On Sustainability and Access

by: Eugenia Kim, doctoral candidate

The questions of sustainability and access are crucial for any content-driven digital project in the 21st century. They are also some of the most difficult questions to answer.

It was toward the end of two long but fruitful days that we sat down to listen to and discuss several presentations on these two topics. Our moderator was Sybil Huskey, and our panelists were (in order of presentation) myself, Libby Smigel, Lane Czaplinski and Susan McGreevy-Nichols. This particular combination of presenters reflected a wide range of experience and perspectives. As such, rather than simply reporting the events of the session as they happened, I have briefly summarized each presentation and identified key points that were raised by various members of the group.

Sybil began the discussion by establishing a definition of sustainability and access. There are, of course, many aspects of access, and it is important to note that our session did not focus on access as it specifically pertains to ADA regulations, nor to open access of software, e.g., the shared development of code. She defined these various types of access and focused our conversation on several main objectives. A selection of these definitions and objectives included:


  • Sustainability: the use of resources without the resources running out
    • Five roots: capacity, fitness, resilience, diversity and balance
  • Access: being able to get to what you need


  1. Discuss what is needed for a pilot’s “digital home.” (e.g., What functions are necessary?)
  2. Discuss how resources will be obtained and maintained.
  3. Discuss financial sustainability of the project.

After Sybil’s opening, my presentation focused on how sustainability is often where a digital project fails. Several factors are responsible for this, including the omission of sustainability considerations in initial project planning, a frequent reliance on limited-term funding, and the challenge of building audience use and demand. In light of these factors, I offered two suggestions: 1) to no longer think of sustainability as making something “in perpetuity,” and 2) to refresh content and interface in order to maintain relevance.

Libby followed up with a perspective formed by years of working with non-profit organizations. She suggested focusing on building effective partnerships with organizations that have good user networks, as they are in touch with what content the general public is interested in. Other important points included (1) rethinking accessibility in terms of technology, (2) finding ways to measure the impact of digital dance repositories on community, and (3) learning to discuss uncomfortable collections, such as those that preserve art that has drawn on racial stereotypes.

In the third presentation, Lane focused on the value of video as a primary form of performance documentation for the future and the need for sustainable ways to create access to this documentation. For OnTheBoards.tv, which he founded, Lane’s strategy was to take an off-the-shelf mentality to starting up their services instead of developing bespoke solutions. He also expressed a particular interest in bringing attention to marginalized populations, specifically artists whose work or stories are not often given exposure.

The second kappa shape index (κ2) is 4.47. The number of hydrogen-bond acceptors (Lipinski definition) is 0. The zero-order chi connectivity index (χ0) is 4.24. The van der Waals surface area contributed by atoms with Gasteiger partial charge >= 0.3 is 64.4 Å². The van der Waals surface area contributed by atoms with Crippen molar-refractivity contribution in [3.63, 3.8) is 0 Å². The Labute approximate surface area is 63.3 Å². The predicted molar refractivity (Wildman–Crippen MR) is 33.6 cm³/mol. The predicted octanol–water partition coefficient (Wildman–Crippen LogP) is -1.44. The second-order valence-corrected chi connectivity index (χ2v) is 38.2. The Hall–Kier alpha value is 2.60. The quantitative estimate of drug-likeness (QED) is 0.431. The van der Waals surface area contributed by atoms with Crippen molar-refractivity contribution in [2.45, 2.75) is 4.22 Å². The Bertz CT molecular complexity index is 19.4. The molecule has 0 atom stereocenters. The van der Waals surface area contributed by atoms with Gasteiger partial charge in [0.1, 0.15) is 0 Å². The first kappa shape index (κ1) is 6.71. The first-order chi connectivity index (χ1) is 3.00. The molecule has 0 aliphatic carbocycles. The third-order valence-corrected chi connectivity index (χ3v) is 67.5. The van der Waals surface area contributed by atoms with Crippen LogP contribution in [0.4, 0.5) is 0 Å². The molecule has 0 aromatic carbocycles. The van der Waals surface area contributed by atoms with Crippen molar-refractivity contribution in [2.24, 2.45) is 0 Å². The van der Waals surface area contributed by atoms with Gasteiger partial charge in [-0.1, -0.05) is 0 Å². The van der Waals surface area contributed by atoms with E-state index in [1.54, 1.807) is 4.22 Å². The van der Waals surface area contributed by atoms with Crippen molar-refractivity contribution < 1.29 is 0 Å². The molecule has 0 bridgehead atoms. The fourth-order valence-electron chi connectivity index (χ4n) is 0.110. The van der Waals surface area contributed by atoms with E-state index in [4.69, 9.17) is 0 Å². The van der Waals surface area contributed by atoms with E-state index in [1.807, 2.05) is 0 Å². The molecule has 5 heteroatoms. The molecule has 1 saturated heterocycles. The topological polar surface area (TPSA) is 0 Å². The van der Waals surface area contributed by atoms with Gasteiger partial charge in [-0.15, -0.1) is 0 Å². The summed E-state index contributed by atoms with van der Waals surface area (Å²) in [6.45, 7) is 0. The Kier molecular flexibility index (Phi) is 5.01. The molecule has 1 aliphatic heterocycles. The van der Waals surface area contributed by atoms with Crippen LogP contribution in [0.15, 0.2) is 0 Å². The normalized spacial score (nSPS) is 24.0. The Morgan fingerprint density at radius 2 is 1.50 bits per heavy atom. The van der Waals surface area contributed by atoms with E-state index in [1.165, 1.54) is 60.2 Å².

Susan wrapped up the session by showcasing the Online Professional Development Institute (OPDI) developed by the National Dance Educator’s Organization. The OPDI could prove useful to the Dancing Digital Project as it distributes content to users who might not normally be able to access it. Pairing OPDI courses with new content from Dancing Digital could also help build enthusiasm for the project.

After the presentations, the panel opened discussion to the other attendees. Some key points that were raised during this discussion were:

  • The importance of understanding what artists may or may not be doing as part of their practice and how this empowers them (Lane);
  • Preservation through propagation of materials online, specifically with the logic that it is better to have a lot of copies many places in case one source goes down (Harmony Bench);
  • The cost of video storage is much higher than text for multiple reasons, including that video also requires accompanying text, not just metadata (Harmony);
  • Given the variance in size of video files depending on quality, uncertainty as to how many videos can be stored within a given block of set storage; similarly, questions of how to allocate percentages of that block based on type of content (Libby);
  • That fungibility is a key element of sustainability, as something that’s unalterable has a shorter life (Peter Jaszi, Rebecca Salzer);
  • The need for users to be enticed to use a resource, feel self-empowered, and excited (Susan, Imogen Smith);
  • That curating content for users can serve to guide and excite users about content that they were not aware of (Shana Habel);
  • That there are still challenges in identifying and collecting content for legal use, and the problem of needing initial content to entice new users (Melanie Aceto).

From the beginning, the Dancing Digital team knew that sustainability and access were going to be complicated. This symposium session clarified the complexity of sustainability as an issue and brought to light ideas that we, as a group, may not have previously considered. Although there were no clear answers as to how to guarantee a steady stream of funding or increase the user base, the additional issues raised in this session continue to help inform the team’s approach.

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